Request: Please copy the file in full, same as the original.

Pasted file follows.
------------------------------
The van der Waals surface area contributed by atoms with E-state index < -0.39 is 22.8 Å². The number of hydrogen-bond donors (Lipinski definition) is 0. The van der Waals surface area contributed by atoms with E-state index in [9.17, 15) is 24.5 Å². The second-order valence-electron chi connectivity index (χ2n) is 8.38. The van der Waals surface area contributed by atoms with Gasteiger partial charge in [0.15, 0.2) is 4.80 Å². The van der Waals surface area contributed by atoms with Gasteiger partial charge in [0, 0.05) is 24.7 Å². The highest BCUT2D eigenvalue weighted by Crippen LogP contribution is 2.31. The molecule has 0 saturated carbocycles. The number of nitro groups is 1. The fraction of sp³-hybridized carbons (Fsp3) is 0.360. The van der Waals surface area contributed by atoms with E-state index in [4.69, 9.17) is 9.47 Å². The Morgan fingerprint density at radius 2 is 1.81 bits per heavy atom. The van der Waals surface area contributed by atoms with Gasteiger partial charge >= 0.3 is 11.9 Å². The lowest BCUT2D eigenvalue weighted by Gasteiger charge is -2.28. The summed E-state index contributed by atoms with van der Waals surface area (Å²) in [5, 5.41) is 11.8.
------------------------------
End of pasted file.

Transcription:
The van der Waals surface area contributed by atoms with E-state index < -0.39 is 22.8 Å². The number of hydrogen-bond donors (Lipinski definition) is 0. The van der Waals surface area contributed by atoms with E-state index in [9.17, 15) is 24.5 Å². The second-order valence-electron chi connectivity index (χ2n) is 8.38. The van der Waals surface area contributed by atoms with Gasteiger partial charge in [0.15, 0.2) is 4.80 Å². The van der Waals surface area contributed by atoms with Gasteiger partial charge in [0, 0.05) is 24.7 Å². The highest BCUT2D eigenvalue weighted by Crippen LogP contribution is 2.31. The molecule has 0 saturated carbocycles. The number of nitro groups is 1. The fraction of sp³-hybridized carbons (Fsp3) is 0.360. The van der Waals surface area contributed by atoms with E-state index in [4.69, 9.17) is 9.47 Å². The Morgan fingerprint density at radius 2 is 1.81 bits per heavy atom. The van der Waals surface area contributed by atoms with Gasteiger partial charge >= 0.3 is 11.9 Å². The lowest BCUT2D eigenvalue weighted by Gasteiger charge is -2.28. The summed E-state index contributed by atoms with van der Waals surface area (Å²) in [5, 5.41) is 11.8.